​How Social Media Can Influence Your Employment Chances

Recruiters these days actively use social media to find out more about the candidates they're interested in. CareerBuilder's 2018 survey for example uncovered some interesting, although not surprising information about social media and its relevance to job searches. 

  • Nearly two-thirds of recruiters use social media to find out more about applicants, flesh out resumes, cross check information, and just generally assess if a person will fit into their company culture
  • Over half of recruiters who use social media to research candidates say they've found something online that causes them to cross that person off their list before they even get to the contact stage
  • Nearly one half of recruiters say they are less likely to contact someone for an interview if they can't find them on social media

So why does having a social media profile matter so much when it comes to job hunting? Well, essentially because it tells them a lot about you that you won't necessarily tell them yourself! You are unlikely, for example, to rock up for an interview and admit to being racist, sexist, religiously intolerant, or any one of a host of other anti-social behaviours. However, your social media accounts could well let the cat out of the bag, which is why recruiters go looking through them.

Checking someone's social media profile also allows recruiters to cross check your education and work history. If you don't have any of this available on your social media profile, it will probably go against you. Likewise, recruiters will often check social media for evidence that you know something about the industry you're applying to work in. This is where sharing relevant articles and information online with followers and connections, participating in online discussions and so on can go a long way towards providing this evidence.

Then there's the personal stuff they want to know but may not be allowed to actually ask you face to face. Are you married? Do you have a religion? What are your hobbies? Do you appear to have a drinking problem, take drugs, swear a lot and so on.

What does this have to do with them you might ask? The short answer is - more than you might assume!

In today's working world, the lines between an employee's private and working lives have become very blurred. If you have a habit of being very outspoken and critical on social media whenever something upsets you, or like to post negative remarks about your employers or co-workers, a potential employer will almost certainly assume you'll post similar comments about them if you get annoyed or upset for some reason whilst in their employ. Over a third of recruiters in fact say they'll cross you off the short list if they find you're prone to making these types of posts on social media!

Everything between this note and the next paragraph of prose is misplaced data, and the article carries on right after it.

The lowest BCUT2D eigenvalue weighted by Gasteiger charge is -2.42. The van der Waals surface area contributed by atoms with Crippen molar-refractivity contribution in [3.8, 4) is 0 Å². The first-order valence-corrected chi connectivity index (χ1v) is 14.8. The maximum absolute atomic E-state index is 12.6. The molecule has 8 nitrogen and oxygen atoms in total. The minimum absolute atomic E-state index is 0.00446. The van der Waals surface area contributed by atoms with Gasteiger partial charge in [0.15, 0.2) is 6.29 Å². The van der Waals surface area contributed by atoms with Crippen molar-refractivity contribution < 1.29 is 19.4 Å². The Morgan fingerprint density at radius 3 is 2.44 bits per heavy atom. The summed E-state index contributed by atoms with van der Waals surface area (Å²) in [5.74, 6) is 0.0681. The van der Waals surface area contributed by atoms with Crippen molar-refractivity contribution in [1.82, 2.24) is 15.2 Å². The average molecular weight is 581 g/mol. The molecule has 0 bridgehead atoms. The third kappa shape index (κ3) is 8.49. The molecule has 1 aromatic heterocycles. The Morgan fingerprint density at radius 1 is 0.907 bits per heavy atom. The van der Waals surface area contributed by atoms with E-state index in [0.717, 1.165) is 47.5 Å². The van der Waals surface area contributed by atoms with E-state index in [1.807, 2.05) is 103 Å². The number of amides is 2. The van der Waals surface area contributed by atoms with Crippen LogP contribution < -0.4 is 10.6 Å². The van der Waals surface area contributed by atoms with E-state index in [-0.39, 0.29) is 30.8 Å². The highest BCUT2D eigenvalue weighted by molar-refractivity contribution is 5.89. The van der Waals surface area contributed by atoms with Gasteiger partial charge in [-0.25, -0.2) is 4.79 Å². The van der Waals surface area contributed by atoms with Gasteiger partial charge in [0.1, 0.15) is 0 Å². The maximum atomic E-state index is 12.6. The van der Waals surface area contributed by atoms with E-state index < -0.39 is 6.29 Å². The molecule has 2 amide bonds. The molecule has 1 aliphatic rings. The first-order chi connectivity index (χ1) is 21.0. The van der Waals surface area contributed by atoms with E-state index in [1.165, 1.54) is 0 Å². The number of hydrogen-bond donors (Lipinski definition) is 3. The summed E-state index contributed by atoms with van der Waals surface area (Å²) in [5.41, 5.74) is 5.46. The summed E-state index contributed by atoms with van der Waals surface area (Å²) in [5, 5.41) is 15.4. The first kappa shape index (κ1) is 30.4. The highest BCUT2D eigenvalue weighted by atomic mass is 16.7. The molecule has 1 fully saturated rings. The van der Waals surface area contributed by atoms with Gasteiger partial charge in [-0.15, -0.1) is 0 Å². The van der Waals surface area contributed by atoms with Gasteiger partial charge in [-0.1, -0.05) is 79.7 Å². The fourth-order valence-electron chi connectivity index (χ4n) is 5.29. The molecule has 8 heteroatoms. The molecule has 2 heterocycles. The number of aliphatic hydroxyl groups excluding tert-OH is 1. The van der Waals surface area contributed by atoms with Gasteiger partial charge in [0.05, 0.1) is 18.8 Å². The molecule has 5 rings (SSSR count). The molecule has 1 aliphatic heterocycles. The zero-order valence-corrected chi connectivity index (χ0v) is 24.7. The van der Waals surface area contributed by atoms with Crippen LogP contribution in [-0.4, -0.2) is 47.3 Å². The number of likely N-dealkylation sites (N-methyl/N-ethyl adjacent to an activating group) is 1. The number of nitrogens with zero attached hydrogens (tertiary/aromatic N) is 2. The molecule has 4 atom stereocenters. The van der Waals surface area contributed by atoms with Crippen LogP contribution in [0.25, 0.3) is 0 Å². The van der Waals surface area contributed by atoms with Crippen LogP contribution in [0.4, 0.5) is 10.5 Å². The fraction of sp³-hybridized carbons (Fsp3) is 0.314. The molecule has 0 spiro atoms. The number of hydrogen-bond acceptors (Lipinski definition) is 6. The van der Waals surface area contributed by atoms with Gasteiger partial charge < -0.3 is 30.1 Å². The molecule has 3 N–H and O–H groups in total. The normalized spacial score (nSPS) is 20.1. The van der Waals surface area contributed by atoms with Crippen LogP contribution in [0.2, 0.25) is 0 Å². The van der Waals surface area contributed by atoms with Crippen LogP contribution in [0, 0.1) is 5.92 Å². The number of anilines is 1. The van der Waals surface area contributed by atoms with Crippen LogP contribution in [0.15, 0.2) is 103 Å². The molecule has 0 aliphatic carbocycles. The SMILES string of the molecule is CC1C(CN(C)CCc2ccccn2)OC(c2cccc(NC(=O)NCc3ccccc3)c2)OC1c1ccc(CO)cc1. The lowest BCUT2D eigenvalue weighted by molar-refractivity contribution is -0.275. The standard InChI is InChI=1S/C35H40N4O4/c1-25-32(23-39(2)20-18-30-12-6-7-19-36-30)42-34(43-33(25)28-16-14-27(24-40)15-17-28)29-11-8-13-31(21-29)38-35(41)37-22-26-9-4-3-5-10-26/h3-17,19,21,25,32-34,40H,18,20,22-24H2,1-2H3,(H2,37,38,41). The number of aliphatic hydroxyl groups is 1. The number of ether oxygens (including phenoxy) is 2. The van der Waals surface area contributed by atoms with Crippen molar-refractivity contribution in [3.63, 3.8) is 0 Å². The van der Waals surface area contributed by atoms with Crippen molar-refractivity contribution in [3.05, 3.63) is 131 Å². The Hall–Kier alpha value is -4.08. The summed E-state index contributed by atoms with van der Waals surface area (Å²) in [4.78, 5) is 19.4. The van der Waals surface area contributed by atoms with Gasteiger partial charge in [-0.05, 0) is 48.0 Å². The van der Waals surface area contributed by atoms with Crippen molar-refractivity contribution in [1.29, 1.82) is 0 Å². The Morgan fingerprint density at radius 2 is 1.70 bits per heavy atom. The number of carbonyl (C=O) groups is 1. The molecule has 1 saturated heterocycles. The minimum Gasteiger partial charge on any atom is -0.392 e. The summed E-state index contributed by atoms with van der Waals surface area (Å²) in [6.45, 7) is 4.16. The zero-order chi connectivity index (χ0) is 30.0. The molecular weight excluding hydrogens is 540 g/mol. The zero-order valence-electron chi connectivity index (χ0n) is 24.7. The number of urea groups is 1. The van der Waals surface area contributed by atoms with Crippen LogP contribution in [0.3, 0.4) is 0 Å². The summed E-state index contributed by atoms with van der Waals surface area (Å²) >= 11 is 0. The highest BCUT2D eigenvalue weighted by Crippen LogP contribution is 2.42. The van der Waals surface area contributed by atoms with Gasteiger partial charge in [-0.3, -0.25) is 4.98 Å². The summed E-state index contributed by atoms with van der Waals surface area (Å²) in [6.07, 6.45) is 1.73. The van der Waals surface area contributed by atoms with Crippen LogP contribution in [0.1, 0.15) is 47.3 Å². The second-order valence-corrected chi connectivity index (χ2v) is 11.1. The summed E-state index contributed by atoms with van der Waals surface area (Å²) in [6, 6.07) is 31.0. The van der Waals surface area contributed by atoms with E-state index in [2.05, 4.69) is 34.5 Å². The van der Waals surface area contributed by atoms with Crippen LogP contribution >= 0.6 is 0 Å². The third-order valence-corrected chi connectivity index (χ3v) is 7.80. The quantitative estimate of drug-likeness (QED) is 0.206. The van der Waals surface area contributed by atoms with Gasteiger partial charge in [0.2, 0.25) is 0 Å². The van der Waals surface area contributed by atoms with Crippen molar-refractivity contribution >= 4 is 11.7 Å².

If the role you're applying for requires someone with good communication and literacy skills then constantly posting on social media using txt speak (u no wot kinda lingo) or similarly poor grammar, lousy spelling, and even poor punctuation, will severely hamper your chances of landing that type of job. Around one-third of recruiters in fact say finding this type of poor communication on social media has caused them to pass over candidates.

Likewise, if your social media profiles give the impression you have a substance abuse problem (ie contains photos of yourself on all night binges, hung over, passed out from drug use etc is not a good idea), that's going to go against you as well. Potential employers are somewhat charry about employing someone who, based on what they find out via your social media accounts, could wind up spending most of the time they're paying for either under the weather, or under the influence. Indeed, around 41% of recruiters surveyed in a 2014 survey by CareerBuilder admitted that finding these types of incriminating photos on social media have caused them to cross someone off their list. That figure is only likely to have grown since then.